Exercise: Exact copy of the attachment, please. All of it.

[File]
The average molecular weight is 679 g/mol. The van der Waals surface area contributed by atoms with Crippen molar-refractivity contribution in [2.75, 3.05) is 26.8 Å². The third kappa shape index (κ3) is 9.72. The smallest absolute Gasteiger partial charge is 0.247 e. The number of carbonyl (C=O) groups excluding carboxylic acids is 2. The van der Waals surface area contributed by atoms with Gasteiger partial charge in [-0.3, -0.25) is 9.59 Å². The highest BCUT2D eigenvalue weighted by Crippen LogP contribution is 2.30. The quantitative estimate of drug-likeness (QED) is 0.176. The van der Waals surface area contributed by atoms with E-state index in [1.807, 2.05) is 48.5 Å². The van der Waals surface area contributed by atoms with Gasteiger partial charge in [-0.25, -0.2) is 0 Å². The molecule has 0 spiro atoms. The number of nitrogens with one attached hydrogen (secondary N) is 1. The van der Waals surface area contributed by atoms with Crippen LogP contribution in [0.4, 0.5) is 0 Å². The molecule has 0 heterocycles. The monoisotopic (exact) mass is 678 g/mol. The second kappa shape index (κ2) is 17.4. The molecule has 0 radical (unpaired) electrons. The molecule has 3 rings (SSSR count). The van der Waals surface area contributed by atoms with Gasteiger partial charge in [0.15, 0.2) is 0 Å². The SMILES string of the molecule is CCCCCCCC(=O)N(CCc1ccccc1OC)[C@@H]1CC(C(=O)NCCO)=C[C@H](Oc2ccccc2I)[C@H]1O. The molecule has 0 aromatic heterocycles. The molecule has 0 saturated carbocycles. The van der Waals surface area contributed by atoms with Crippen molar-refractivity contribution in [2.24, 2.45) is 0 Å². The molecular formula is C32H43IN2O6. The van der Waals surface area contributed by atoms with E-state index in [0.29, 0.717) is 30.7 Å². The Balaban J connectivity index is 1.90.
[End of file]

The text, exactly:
The average molecular weight is 679 g/mol. The van der Waals surface area contributed by atoms with Crippen molar-refractivity contribution in [2.75, 3.05) is 26.8 Å². The third kappa shape index (κ3) is 9.72. The smallest absolute Gasteiger partial charge is 0.247 e. The number of carbonyl (C=O) groups excluding carboxylic acids is 2. The van der Waals surface area contributed by atoms with Gasteiger partial charge in [-0.3, -0.25) is 9.59 Å². The highest BCUT2D eigenvalue weighted by Crippen LogP contribution is 2.30. The quantitative estimate of drug-likeness (QED) is 0.176. The van der Waals surface area contributed by atoms with E-state index in [1.807, 2.05) is 48.5 Å². The van der Waals surface area contributed by atoms with Gasteiger partial charge in [-0.25, -0.2) is 0 Å². The molecule has 0 spiro atoms. The number of nitrogens with one attached hydrogen (secondary N) is 1. The van der Waals surface area contributed by atoms with Crippen LogP contribution in [0.4, 0.5) is 0 Å². The molecule has 0 heterocycles. The monoisotopic (exact) mass is 678 g/mol. The second kappa shape index (κ2) is 17.4. The molecule has 0 radical (unpaired) electrons. The molecule has 3 rings (SSSR count). The van der Waals surface area contributed by atoms with Gasteiger partial charge in [0.15, 0.2) is 0 Å². The SMILES string of the molecule is CCCCCCCC(=O)N(CCc1ccccc1OC)[C@@H]1CC(C(=O)NCCO)=C[C@H](Oc2ccccc2I)[C@H]1O. The molecule has 0 aromatic heterocycles. The molecule has 0 saturated carbocycles. The van der Waals surface area contributed by atoms with Crippen molar-refractivity contribution in [2.24, 2.45) is 0 Å². The molecular formula is C32H43IN2O6. The van der Waals surface area contributed by atoms with E-state index in [0.29, 0.717) is 30.7 Å². The Balaban J connectivity index is 1.90.